the Congregation of the Holy Of-
fice, is a conservative. The thesis
on sources of divine revelation has
encountered s t r o n g opposition
from council elements considered
teformist or progressive.
The thesis states anew the Ro-
man Catholic doctrine that scrip-
ture and tradition are sources of
the revealed word of God. Protest-
antism hold that scripture is the
only source. Reformation argu-
ments flared on this point, and
sources heredsaid many of the 2,-
200 council leaders were anxious
not to re-open old wounds at the
present time, when inter-church
relations are better than they have
been for centuries.
Arnett To Compete
In Speaker Race
By The Associated Press
LANSING-Rep. Homer Arnett
(R-Kalamazoo) has become the
third member of the House to de-
clare himself in the running for
the post of speaker, being vacated
this year by Donald R. Pears (R-

Urges Soviets
To Explain
Arms Stand
Kennedy May Detail
Cuba Position Tuesday
WASHINGTON (A) - President
John F. Kennedy is seeking a
prompt, decisive reply from Soviet
Premier Nikita S. Khrushchev on
removal from Cuba of about 30 jet
bombers capable of delivering nu-
clear bombs against United States
Kennedy is reported to have
made clear to Moscow through dip-
lomatic channels that for the Unit-
ed States time is running out on
the bomber issue and the Soviet
government should make its posi-
tion known without delay.
Officials said he has not fixed
any time limit for new moves if
the jets are not taken out of Cuba
but it was considered significant
in official quarters that the Pres-
ident has set a news conference-
his first since Sept. 13-for 6 p.m.
Clear Up the Bombs
Authorities said it seems obvi-
ous that when he goes before the
American people to make a report
on the Cuban situation at that
time he will want to have uncer-
tainty over the bomber issue clear-
ed up.
If Khrushchev has by then re-
fused to make good on his com-
mitment of Oct. 28 to take out of
Cuba the weapons Kennedy con-
sidered offensive, the President
may order new measures to deal
with the situation.
Among those under considera-
tion is a blockade ban on shipment
of petroleum products to Cuba.
This would deny jet fuel for the
Two Problems
The long deadlock over the Ilyu-
shin-28 bombers is at the heart of
the new period of tension now
developing in the Cuban crisis. But
it is only one of the two major
The other is Cuban Prime Min-
ister Fidel Castro's threat made
public Friday to shoot at United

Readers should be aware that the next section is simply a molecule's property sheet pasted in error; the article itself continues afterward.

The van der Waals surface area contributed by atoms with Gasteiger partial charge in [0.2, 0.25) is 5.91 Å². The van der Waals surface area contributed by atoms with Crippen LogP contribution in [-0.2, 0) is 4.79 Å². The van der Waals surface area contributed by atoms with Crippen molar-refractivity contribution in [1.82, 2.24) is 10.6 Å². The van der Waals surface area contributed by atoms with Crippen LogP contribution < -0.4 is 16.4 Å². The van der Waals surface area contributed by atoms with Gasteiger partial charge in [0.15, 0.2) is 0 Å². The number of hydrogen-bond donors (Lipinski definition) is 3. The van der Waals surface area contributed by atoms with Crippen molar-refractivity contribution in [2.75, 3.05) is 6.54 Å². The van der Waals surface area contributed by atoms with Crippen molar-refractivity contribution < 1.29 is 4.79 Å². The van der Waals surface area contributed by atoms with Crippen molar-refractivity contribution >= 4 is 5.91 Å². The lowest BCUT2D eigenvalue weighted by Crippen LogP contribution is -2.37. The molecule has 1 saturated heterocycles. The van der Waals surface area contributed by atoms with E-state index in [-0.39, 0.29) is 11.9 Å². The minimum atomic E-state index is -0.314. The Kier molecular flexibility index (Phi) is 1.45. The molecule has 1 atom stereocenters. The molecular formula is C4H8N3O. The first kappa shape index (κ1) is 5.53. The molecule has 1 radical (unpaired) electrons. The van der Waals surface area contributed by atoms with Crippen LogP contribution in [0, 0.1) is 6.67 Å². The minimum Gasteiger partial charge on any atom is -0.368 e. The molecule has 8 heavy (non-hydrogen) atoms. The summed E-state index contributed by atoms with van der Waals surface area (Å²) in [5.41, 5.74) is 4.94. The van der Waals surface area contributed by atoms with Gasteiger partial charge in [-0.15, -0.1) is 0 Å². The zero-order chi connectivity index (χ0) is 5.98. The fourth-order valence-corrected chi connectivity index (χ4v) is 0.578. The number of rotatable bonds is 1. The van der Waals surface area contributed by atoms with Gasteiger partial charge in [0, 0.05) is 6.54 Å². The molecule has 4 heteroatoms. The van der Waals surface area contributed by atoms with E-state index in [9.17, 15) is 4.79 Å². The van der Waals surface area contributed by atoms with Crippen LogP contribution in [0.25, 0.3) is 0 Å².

States planes which are flying re-
connaissance missions over Cuba.
United States officials evidently
are counting on Khrushchev to re-
strain Castro from what could be
considered both in Washington
and Moscow as rash and very dan-
gerous action.
The United States has given no-
tice that the flights will be con-
tinued regardless of what Castro
does about them and if he uses
force against United States recon-
naissance air craft the United
States will take immediate, force-
ful counteraction.
It is assumed here that at the
present stage Moscow would pre-
fer to avoid seeing the , situation
heated up.

Associated Press News Analyst
Rockefeller (R-New York) appar-
ently faces strong pressure from
GOP conservatives and liberals in
shaping the course he hopes will
lead to his nomination for United
States president in 1964.
Rockefeller, who dislikes labels,
is tabbed in the minds of most
politicians as a liberal, or at least
a moderate. His position on ma-
jor domestic issues is not far from
that of the man he would hope
to defeat, President John F. Ken-
During the election campaign,
for example, Rockefeller pledged
to push a state program aimed at
making "all the people well hous-
ed, well clothed, well fed, well edu-
cated and well protected from ad-
Modified Welfare State
To many Republicans this
sounded as if the governor's plat-
form contained a modified version
of the welfare state, although on a
pay-as-you-go basis.
While the governor's campaign
promise that there will be no in-
crease in state taxes may present
some difficulties, there is every
evidence he will stick to his budg-
et-balancing philosophy.
Rockefeller's demonstrated abil-
ity in the past balance income and
expenditures has made him palat-
able to some GOP conservatives
without damaging his standing
among the party's liberals.
Multitudinous Considerations
But the governor appears likely
to have to consider a number of
factors in charting his course to-
ward 1964.
In the first place, the primary
asset in his arsenal of political
weapons is his twice-demonstrated
ability to carry New York state.
Most Republicans are rather cer-
tain they'll have to have New
York's electoral votes if they are
to defeat Kennedy's bid for a sec-
ond term.
But New York presents some
special problems. A conservative
Republican ticket headed by David R
H. Jaquith as a candidate for gov-
ernor polled 126,131 votes in the
McCullough Cites
Plan for Primary
By The Associated Press
LANSING-Bi-partisan legisla-
tion designed to restore the tradi-
tional September primary-some-
thing Michigan hasn't had in a
dozen years-is being planned by
Rep. Lucille H. McCullough (D-
Dearborn). Complaints from poli-
ticians and voters about the length
of the 1962 election campaign
caused her to consider the bill, to
be introduced in the 1963 session.

Nov. 6 balloting. If anything, Ja-
quith was more violent in his' de-
nunciations of Rockefeller than
was the Democratic nominee, Rob-
ert M. Morgenthau.
Must Placate GOP
The conservatives are guaran-
teed a place on the 1964 ballot, if
they want to put up candidates.
If Rockefeller fails to placate
them, they conceivably could deny
him the votes he might need to
beat Kennedy in New York.
On the other hand, if the gover-
nor turns to the right to please